Awake in the ICU with a Ventilator Tube Shoved Down Your Throat? Thank the DEA.

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Is sticking your finger down your throat a pleasant experience? How about sticking it down there and leaving it for three weeks? You probably wouldn't want to be awake for that, but a shortage of IV hospital drugs is causing some real problems for intubated patients on ventilators. And guess what drug they're out of? Fentanyl(!). And if you read on you'll get that, plus a bubble bath with Kim Jong-un, all in one idiotic article.

Is sticking your finger down your throat a pleasant experience? (Sorry, bulimics excluded)

How about sticking it down there and leaving it for three weeks? This is not a gag (sorry).

Thanks to the geniuses at the DEA, if you're a COVID-19 victim in an ICU hooked up to a ventilator with a hard plastic endotracheal tube the width of your finger stuck in your throat it's pretty safe to conclude that your life genuinely sucks. 

But things can always get worse. In a humane world, when you're on a ventilator you are out like a light (1) during a power outage. So, if you're properly sedated and someone tosses you into a bubble bath with Kim Jong-un (although this is admittedly unlikely) you'll be none the wiser. You might even think you're enjoying it.

Photos: Days of the year, Medscape, IMDB

And if you happen to be a COVID-19 victim who is unfortunate enough to be in a hospital that has run out of fentanyla bath with stinky ol' Kim may not seem like such a bad choice compared to the alternative. This is because all the other stuff aside, endotracheal tubes are very painful. Which is why fentanyl is usually part of the cocktail of drugs used to keep people comfortable (and usually unconscious) during the time that they are attached to the ventilator.

Before we proceed...

HUH? The US has run out of fentanyl?????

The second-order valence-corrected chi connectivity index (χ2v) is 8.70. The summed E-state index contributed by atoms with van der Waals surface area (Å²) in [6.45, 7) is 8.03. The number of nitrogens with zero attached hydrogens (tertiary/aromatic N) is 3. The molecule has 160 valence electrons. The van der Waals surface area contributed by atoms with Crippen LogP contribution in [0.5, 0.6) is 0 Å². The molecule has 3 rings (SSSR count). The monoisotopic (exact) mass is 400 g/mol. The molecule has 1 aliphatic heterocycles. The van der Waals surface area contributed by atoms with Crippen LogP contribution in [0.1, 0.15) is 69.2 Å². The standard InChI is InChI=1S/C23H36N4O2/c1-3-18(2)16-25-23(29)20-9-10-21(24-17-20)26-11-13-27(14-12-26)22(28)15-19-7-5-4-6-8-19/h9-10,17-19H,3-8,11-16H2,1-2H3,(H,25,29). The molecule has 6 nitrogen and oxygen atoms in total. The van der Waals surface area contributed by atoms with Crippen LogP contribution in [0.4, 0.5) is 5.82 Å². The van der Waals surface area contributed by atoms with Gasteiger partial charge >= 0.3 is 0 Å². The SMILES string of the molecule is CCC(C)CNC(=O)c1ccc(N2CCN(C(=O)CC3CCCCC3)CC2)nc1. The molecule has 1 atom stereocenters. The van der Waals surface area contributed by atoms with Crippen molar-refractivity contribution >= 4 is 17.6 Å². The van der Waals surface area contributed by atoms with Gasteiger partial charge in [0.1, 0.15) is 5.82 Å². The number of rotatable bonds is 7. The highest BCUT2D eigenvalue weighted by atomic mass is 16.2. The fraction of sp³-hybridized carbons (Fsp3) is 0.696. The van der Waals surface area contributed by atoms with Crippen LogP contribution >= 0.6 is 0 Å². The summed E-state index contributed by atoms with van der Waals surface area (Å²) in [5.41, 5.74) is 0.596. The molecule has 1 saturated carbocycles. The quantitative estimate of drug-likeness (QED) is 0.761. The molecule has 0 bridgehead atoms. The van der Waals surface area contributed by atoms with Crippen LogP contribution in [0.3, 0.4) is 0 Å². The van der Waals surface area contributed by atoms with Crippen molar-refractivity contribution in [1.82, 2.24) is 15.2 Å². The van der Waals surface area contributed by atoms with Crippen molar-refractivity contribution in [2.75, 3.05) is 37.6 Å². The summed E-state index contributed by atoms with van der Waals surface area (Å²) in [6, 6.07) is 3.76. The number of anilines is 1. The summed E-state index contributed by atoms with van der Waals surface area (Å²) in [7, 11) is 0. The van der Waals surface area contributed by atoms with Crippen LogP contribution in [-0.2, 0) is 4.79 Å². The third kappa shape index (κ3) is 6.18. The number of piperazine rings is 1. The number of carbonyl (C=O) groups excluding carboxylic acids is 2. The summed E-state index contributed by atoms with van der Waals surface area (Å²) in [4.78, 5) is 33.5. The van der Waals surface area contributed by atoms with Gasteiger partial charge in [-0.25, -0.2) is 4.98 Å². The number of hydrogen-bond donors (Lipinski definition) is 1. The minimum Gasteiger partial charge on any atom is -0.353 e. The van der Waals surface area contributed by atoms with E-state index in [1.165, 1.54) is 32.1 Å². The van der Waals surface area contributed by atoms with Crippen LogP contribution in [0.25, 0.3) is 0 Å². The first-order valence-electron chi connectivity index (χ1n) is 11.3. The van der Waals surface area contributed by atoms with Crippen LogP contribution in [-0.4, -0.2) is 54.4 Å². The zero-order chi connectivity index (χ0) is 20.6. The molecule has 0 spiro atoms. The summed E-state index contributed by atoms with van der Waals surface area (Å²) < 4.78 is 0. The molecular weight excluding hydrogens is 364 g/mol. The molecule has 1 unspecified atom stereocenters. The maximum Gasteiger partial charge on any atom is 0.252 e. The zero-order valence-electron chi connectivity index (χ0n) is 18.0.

Bear with me for a moment while I explore the existential aspects of this.

  • As I've written a bazillion times before, although pills like OxyContin were responsible for the surge in addiction and deaths until 2010 when abuse-resistant OxyContin replaced the original formulation heroin immediately became the main driver of opioid-related deaths.
  • Three years later, fueled by the unprecedented demand for heroin, illicit fentanyl, which is far more dangerous, began to pour into the country. It was made in labs in China and smuggled into the US through Mexico. From that point on fentanyl became the drug that was responsible for the majority of overdose deaths in the US (2). It still is. 
  • Now illicit fentanyl (and its analogs) kill twice as many people as heroin.
  • But there's a fentanyl shortage.

The "timeline" that follows is almost hilarious. It begins in 2013.

  1. 2013 - Fentanyl (illicit) starts coming into the US from China.
  2. 2013 - present. Lots of people die. Way more than before.
  3. 2017 - In response to tens of thousands of deaths from ILLICIT fentanyl, the geniuses at the DEA decide to cut the manufacture of pharmaceutical fentanyl because...who knows? Pharmaceutical fentanyl contributes just about zero to the total death toll from the drug when compared to street fentanyl.
  4. December 2019 - (nice timing there) the DEA cuts production by another 31%.
  5. February 2020 - Two months later another threat – this time a virus – comes in, once again, from China. A whole lot of people get very sick, many of whom need to be on ventilators.
  6. Now - Some of them suffer needlessly because of a fentanyl shortage (kill me) in hospitals. (Figure 1) This is analogous to not being able to find radioactive debris in Chernobyl.